Mobile registration project for Colombian refugees in Ecuador

Briefing Notes, 27 March 2009

This is a summary of what was said by UNHCR spokesperson Ron Redmond to whom quoted text may be attributed at the press briefing, on 27 March 2009, at the Palais des Nations in Geneva.

A mobile team of 50 government workers supported by UNHCR this week began work on registering and providing refugee documents to some 50,000 Colombian refugees who have fled insecurity in their homeland and have settled in northern Ecuador. The so-called Enhanced Registration project is unprecedented in Latin America. It began on Monday in the small community of Muisne, in the province of Esmeraldas, and will continue for at least a year and cover every province along the northern Ecuadorian border.

UNHCR is supporting the Ecuadorian government in this complicated logistical effort that will cost some $2 million 80 percent of it from UNHCR. The remainder is to be provided by the government. At the moment, we still face a shortfall of $800,000 which we will have to raise with the cooperation of donor countries.

The importance of the Enhanced Registration project is twofold: it shortens the waiting period for a government decision on asylum claims from several months to just one day; and it takes the asylum process to the field, where many refugees have been living for years and were unable to access asylum systems in urban areas because they didn't have the resources or because they feared being detained.

In the first three days of the Enhanced Registration project, more than 200 people received refugee visas. As the mobile teams travel north in the Esmeraldas province, the numbers are expected to grow as the presence of Colombians is more numerous near the border.

Those carrying out the project were recently hired and trained by the Ecuadorian government and UNHCR. In total, the project required the purchase of more than 40 computers, electric generators, nine vehicles, visibility materials and a implementation of a communications campaign, all procured by UNHCR.

Currently there are 22,000 registered refugees in Ecuador, but the government and UNHCR estimate that the total number of persons in need of international protection could be close to 135,000.




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The recording, verifying, and updating of information on people of concern to UNHCR so they can be protected and UNHCR can ultimately find durable solutions.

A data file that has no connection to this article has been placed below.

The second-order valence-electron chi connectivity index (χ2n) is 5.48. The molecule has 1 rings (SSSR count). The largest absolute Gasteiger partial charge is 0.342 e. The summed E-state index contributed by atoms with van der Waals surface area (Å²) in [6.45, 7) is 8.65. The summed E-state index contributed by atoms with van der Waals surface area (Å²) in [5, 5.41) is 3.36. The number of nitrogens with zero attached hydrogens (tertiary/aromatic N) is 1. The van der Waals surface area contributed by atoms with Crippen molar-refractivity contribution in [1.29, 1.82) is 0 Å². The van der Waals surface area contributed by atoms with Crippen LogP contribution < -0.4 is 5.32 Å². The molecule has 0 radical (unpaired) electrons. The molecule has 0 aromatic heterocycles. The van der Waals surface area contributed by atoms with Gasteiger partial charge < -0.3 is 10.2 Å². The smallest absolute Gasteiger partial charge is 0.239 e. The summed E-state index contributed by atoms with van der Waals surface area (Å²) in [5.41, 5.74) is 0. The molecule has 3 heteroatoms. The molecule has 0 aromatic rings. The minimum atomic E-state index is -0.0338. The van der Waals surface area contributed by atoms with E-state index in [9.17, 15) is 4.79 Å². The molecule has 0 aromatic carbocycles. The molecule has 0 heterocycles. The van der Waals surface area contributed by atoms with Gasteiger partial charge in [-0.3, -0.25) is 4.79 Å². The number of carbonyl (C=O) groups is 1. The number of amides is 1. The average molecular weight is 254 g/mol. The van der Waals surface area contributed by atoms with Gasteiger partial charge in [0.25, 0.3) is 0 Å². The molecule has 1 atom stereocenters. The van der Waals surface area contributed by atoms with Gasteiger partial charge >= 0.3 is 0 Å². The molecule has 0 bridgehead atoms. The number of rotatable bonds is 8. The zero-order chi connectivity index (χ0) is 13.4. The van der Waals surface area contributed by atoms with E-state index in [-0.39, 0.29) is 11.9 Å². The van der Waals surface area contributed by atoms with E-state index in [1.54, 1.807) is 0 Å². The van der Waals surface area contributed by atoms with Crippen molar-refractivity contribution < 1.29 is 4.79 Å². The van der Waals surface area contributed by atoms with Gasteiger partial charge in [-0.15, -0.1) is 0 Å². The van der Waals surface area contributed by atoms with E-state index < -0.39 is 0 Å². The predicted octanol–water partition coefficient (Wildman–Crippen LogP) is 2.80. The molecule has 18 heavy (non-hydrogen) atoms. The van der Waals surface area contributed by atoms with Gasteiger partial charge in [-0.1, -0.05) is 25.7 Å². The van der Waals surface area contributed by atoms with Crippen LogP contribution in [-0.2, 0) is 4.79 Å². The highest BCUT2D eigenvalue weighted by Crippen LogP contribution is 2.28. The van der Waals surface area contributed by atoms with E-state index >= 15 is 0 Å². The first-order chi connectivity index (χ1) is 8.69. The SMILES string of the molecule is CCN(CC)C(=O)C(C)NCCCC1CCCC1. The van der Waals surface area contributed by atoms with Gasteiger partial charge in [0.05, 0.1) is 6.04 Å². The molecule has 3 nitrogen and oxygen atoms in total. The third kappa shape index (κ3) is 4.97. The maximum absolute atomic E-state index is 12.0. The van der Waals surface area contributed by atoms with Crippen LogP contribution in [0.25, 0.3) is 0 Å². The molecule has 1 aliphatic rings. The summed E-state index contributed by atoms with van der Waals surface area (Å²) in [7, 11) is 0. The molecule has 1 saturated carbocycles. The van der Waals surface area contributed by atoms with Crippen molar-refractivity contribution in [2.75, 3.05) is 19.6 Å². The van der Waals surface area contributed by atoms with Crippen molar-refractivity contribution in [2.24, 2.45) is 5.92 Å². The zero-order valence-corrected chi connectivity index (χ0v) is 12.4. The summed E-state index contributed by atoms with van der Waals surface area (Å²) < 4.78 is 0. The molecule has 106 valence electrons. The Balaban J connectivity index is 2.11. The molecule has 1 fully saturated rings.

Colombia: Life in the Barrios

After more than forty years of internal armed conflict, Colombia has one of the largest populations of internally displaced persons (IDPs) in the world. Well over two million people have been forced to flee their homes; many of them have left remote rural areas to take refuge in the relative safety of the cities.

Displaced families often end up living in slum areas on the outskirts of the big cities, where they lack even the most basic services. Just outside Bogota, tens of thousands of displaced people live in the shantytowns of Altos de Cazuca and Altos de Florida, with little access to health, education or decent housing. Security is a problem too, with irregular armed groups and gangs controlling the shantytowns, often targeting young people.

UNHCR is working with the authorities in ten locations across Colombia to ensure that the rights of internally displaced people are fully respected – including the rights to basic services, health and education, as well as security.

Colombia: Life in the Barrios

Indigenous people in Colombia

There are about a million indigenous people in Colombia. They belong to 80 different groups and make up one of the world's most diverse indigenous heritages. But the internal armed conflict is taking its toll on them.

Like many Colombians, indigenous people often have no choice but to flee their lands to escape violence. Forced displacement is especially tragic for them because they have extremely strong links to their ancestral lands. Often their economic, social and cultural survival depends on keeping these links alive.

According to Colombia's national indigenous association ONIC, 18 of the smaller groups are at risk of disappearing. UNHCR is working with them to support their struggle to stay on their territories or to rebuild their lives when they are forced to flee.

UNHCR also assists indigenous refugees in neighbouring countries like Panama, Ecuador, Venezuela and Brazil. UNHCR is developing a regional strategy to better address the specific needs of indigenous people during exile.

Indigenous people in Colombia

Panama's Hidden Refugees

Colombia's armed conflict has forced millions of people to flee their homes, including hundreds of thousands who have sought refuge in other countries in the region.

Along the border with Colombia, Panama's Darien region is a thick and inhospitable jungle accessible only by boat. Yet many Colombians have taken refuge here after fleeing the irregular armed groups who control large parts of jungle territory on the other side of the border.

Many of the families sheltering in the Darien are from Colombia's ethnic minorities – indigenous or Afro-Colombians – who have been particularly badly hit by the conflict and forcibly displaced in large numbers. In recent years, there has also been an increase in the numbers of Colombians arriving in the capital, Panama City.

There are an estimated 12,500 Colombians of concern to UNHCR in Panama, but many prefer not to make themselves known to authorities and remain in hiding. This "hidden population" is one of the biggest challenges facing UNHCR not only in Panama but also in Ecuador and Venezuela.

Panama's Hidden Refugees

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